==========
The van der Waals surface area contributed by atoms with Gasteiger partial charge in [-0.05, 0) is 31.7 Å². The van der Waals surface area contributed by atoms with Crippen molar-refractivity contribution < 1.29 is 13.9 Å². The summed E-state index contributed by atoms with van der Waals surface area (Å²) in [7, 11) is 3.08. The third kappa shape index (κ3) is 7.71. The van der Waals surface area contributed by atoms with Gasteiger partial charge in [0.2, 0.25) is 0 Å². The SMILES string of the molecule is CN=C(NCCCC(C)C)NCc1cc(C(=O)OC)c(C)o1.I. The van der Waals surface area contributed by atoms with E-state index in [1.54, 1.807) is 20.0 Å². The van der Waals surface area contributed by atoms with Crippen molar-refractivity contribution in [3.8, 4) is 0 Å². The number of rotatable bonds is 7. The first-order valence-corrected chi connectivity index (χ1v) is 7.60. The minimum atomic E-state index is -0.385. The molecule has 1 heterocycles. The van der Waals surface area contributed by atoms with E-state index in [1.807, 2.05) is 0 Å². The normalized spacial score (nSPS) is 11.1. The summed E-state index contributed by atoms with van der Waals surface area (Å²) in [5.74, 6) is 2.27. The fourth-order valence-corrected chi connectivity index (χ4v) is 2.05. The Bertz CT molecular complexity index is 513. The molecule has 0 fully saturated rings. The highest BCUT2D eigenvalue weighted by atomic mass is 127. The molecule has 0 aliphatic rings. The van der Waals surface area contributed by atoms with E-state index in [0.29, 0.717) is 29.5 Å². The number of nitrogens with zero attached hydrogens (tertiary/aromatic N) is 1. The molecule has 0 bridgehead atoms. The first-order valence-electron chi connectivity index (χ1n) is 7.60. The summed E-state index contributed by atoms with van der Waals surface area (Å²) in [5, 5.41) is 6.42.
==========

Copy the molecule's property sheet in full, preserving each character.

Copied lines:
The van der Waals surface area contributed by atoms with Gasteiger partial charge in [-0.05, 0) is 31.7 Å². The van der Waals surface area contributed by atoms with Crippen molar-refractivity contribution < 1.29 is 13.9 Å². The summed E-state index contributed by atoms with van der Waals surface area (Å²) in [7, 11) is 3.08. The third kappa shape index (κ3) is 7.71. The van der Waals surface area contributed by atoms with Gasteiger partial charge in [0.2, 0.25) is 0 Å². The SMILES string of the molecule is CN=C(NCCCC(C)C)NCc1cc(C(=O)OC)c(C)o1.I. The van der Waals surface area contributed by atoms with E-state index in [1.54, 1.807) is 20.0 Å². The van der Waals surface area contributed by atoms with Crippen molar-refractivity contribution in [3.8, 4) is 0 Å². The number of rotatable bonds is 7. The first-order valence-corrected chi connectivity index (χ1v) is 7.60. The minimum atomic E-state index is -0.385. The molecule has 1 heterocycles. The van der Waals surface area contributed by atoms with E-state index in [1.807, 2.05) is 0 Å². The normalized spacial score (nSPS) is 11.1. The summed E-state index contributed by atoms with van der Waals surface area (Å²) in [5.74, 6) is 2.27. The fourth-order valence-corrected chi connectivity index (χ4v) is 2.05. The Bertz CT molecular complexity index is 513. The molecule has 0 fully saturated rings. The highest BCUT2D eigenvalue weighted by atomic mass is 127. The molecule has 0 aliphatic rings. The van der Waals surface area contributed by atoms with E-state index in [0.29, 0.717) is 29.5 Å². The number of nitrogens with zero attached hydrogens (tertiary/aromatic N) is 1. The molecule has 0 bridgehead atoms. The first-order valence-electron chi connectivity index (χ1n) is 7.60. The summed E-state index contributed by atoms with van der Waals surface area (Å²) in [5, 5.41) is 6.42.